Samsung Electronics Co Ltd and LG Electronics Inc unveiled their latest smartphones at the Mobile World Congress industry show in Barcelona on Sunday, in a step that aims at reversing the slowdown in industry growth.
2016 has been another tough year for phone makers, especially with low global growth and continuing currency weakness in significant emerging markets sap consumers’ spending power. A push by Chinese manufacturers to develop overseas in the midst of decelerating growth in their domestic market may also weaken margins further.
In an attempt to recapture market share, Samsung launched two new versions of its Galaxy S smartphone and brought in Facebook Inc Chief Executive Mark Zuckerberg for a surprise appearance to praise the potential of virtual reality, encouraging hundreds of people to rush to the stage to record the moment.
After LG’s leading products had struggled last year causing it huge losses, it introduced a modular design to its new G5 smartphones allowing users to replace or upgrade functions such as camera and audio independently.
It also launched a virtual reality headset and accessories including a drone controller to pair with the G5.
Analysts and investors applauded LG’s features, which they said were different enough to possibly resuscitate sales, but were unexcited about Samsung’s offerings, saying they only featured incremental upgrades.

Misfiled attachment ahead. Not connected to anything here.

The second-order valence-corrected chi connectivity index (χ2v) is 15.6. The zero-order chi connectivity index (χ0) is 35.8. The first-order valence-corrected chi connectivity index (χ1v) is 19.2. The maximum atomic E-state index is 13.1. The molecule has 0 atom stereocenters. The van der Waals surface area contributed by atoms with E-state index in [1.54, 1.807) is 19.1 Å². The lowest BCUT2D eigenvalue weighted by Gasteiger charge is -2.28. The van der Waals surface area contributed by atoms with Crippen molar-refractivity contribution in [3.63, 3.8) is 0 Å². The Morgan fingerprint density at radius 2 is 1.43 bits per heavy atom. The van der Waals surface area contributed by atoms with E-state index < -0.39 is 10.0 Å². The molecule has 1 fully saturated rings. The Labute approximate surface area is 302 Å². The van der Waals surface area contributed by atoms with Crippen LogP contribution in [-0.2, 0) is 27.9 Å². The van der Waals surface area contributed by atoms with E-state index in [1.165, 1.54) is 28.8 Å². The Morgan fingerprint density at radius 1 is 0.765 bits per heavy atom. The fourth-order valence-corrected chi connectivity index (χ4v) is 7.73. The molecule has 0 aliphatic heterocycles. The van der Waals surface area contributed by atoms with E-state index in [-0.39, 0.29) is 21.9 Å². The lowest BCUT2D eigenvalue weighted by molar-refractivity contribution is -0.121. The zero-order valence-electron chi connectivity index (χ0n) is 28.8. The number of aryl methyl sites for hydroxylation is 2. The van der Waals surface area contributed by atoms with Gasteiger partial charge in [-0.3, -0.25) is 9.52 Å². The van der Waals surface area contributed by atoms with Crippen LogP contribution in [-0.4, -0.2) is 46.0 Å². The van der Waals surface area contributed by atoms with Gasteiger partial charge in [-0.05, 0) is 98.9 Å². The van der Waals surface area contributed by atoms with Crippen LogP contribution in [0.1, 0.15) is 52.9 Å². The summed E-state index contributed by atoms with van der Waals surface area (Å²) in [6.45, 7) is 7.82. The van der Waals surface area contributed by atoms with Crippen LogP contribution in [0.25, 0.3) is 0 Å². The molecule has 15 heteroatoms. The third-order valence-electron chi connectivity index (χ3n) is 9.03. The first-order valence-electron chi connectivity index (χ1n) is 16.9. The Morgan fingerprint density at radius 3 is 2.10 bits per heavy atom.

“I think it’s possible for LG’s mobile business to recover on its new product launch, since they delivered significant changes with the G5,” said Seoul-based HDC Asset Management fund manager Park Jung-hoon.
“The Galaxy S7, however, doesn’t seem to be creating as much buzz,” Park said.
Samsung shares were down 1.3 percent as of 0212 GMT, floundering a 0.2 percent fall for the broader market, while LG shares increased by 3 percent.
Renovations could turn out to be fundamental to smartphone makers as 2016 shapes up to be another tough year: researcher TrendForce expects the smartphone market growth to slow to 8.1 percent from 10.3 percent a year earlier.
Margin burdens are also expected to deepen for the industry as Chinese manufacturers try to expand overseas to face the reducing domestic demand.
Samsung on Saturday said its mobile payments service, Samsung Pay, will launch in China in March, a month after Apple launched its Apple Pay service in the world’s biggest smartphone market.
The company dropped out of the top five in the world’s top smartphone market last year but expectations that its easy-to-use payments service will contribute to regaining sales momentum.
“The challenge you have got in the smartphone market is breaking through all that sameness. From a design and functionality perspective, everything looks and feels the same,” said Bob O’Donnell, president of Technalysis Research.
“So the challenge is finding things that stick out.”